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For more than twenty years Max Evans has been trying to assemble a book of stories by working cowboys--men who were ranch hands with at least five years of paid experience and women who had either been raised on ranches or joined their husbands on a double hire-out for five years or more. With the expert help of Candy Moulton he has succeeded in collecting eighteen stories set in the Working West after 1920 that meet his inflexible requirements: experience plus imagination plus ...
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For more than twenty years Max Evans has been trying to assemble a book of stories by working cowboys--men who were ranch hands with at least five years of paid experience and women who had either been raised on ranches or joined their husbands on a double hire-out for five years or more. With the expert help of Candy Moulton he has succeeded in collecting eighteen stories set in the Working West after 1920 that meet his inflexible requirements: experience plus imagination plus innate writing ability.
As Evans notes in his introduction, subdivisions, condos, and ranchettes are shrinking the Working West every day: "Some of those who once lived it, and those few who are so agonizingly still working it with bloodied souls, must put it down on paper. . . . If we fail to act with immediacy the truth will continue to dissipate. . . with frightening rapidity."
The stories in this anthology range as wide as the Rockies, from a murder mystery to the tale of a unique horse trainer, to a family's desperate battle against a grass and forest fire to the story of a world famous violinist. But they share a common denominator: biscuits. Almost every story includes hot biscuits as a feature of daily life in the Working West. Biscuits, it turns out, are more important in western life than guns and maybe more than coffee. In the West, people who could make superior biscuits received more respect than the mayor and the police chief combined.
The authors of the stories in Hot Biscuits are Taylor Fogerty, J. P. S. Brown, Willard Holopeter, Elaine Long, Sinclair Browning, Slim Randles, Lori Van Pelt, Grem Lee, Dick Hyson, Sally C. Bates, Virginia Bennett, Curt Brummett, Jimbo Brewer, Paula Paul, Helen C. Avery, Gwen Peterson, and the editors.
"These stories of the West are so good and so true that you can almost smell the dust blowing off the high desert and feel the wind on your face. The characters are real Westerners, the kind who know how to bend with the harsh rhythms of the land and the weather and do so with hard-earned grace. You'll laugh and cry with them, and you won't forget them."--Margaret Coel, author of The Shadow Dancer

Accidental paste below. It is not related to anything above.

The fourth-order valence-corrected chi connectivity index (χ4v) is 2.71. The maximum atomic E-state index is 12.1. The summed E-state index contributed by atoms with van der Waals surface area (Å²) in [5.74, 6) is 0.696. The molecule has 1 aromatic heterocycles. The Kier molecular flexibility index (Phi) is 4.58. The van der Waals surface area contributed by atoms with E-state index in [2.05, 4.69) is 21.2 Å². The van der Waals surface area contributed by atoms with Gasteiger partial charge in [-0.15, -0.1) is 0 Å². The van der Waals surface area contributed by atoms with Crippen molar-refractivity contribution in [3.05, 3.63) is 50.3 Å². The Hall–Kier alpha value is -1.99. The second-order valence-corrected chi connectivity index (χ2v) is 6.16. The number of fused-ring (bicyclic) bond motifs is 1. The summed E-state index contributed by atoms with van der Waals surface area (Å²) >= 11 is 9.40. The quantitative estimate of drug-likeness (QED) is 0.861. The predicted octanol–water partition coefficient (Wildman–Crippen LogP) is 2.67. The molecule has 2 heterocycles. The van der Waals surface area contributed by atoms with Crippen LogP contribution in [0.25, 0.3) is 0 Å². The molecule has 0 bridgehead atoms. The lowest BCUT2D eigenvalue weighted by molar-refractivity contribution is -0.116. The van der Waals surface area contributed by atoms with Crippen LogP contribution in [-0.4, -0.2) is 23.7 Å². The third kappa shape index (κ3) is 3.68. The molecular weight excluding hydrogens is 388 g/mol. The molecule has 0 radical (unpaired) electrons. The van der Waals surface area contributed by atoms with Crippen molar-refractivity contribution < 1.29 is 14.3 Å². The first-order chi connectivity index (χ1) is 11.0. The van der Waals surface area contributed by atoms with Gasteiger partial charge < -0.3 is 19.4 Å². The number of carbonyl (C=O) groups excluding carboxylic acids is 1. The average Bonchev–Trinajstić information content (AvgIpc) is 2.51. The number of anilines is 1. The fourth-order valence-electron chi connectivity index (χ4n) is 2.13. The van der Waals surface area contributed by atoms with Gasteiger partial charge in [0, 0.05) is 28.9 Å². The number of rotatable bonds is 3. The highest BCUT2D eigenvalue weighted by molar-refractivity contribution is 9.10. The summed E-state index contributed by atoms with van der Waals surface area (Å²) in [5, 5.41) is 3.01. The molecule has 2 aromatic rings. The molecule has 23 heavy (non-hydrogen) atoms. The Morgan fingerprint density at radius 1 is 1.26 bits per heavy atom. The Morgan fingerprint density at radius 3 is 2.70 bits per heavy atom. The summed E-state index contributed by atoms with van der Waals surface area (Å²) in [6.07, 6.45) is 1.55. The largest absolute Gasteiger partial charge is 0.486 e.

"In 1902, an Eastern dude and friend of Theodore Roosevelt's named Owen Wister overhauled Western fiction with his novel The Virginian. The book loosened the strangle-hold the dime novelists had on the Western story and let in the breath of literature. Hot Biscuits, a serious book with a funny (but significant) title, is every bit as revolutionary and literary as Wister's. It is the first fresh approach to the Western in memory."--Dale Walker, former director of the Texas Western University Press and author of numerous books on the West, including the recent Pacific Destiny.
"This marvelous collection of stories from the modern ranching West all share a hard edge that is both as starkly realistic and irresistibly engaging as the land itself. These stories perfectly capture a vanishing breed of modern ranch men and women making a last stand in the changing West."--Paul Andrew Hutton, Executive Director, Western History Association, and author and documentary film producer.
"The joy of Hot Biscuits is finding gems like artist Grem Lee's 'The Stormy Blue Jitney' amid the pros' prose--Max Evans' pure-gold tale of two cowpokes wrangling 'bargain' horses or Elaine Long's vein of irony in 'The Violinist's Story.' Lee's perfectly faceted story of ranchers taking hard hits with grit, wit, and no quit deserves the prize for an artist's mastery of a new medium."--Richard Benke, Associated Press arts writer, and former book editor of the Pasadena Star-News.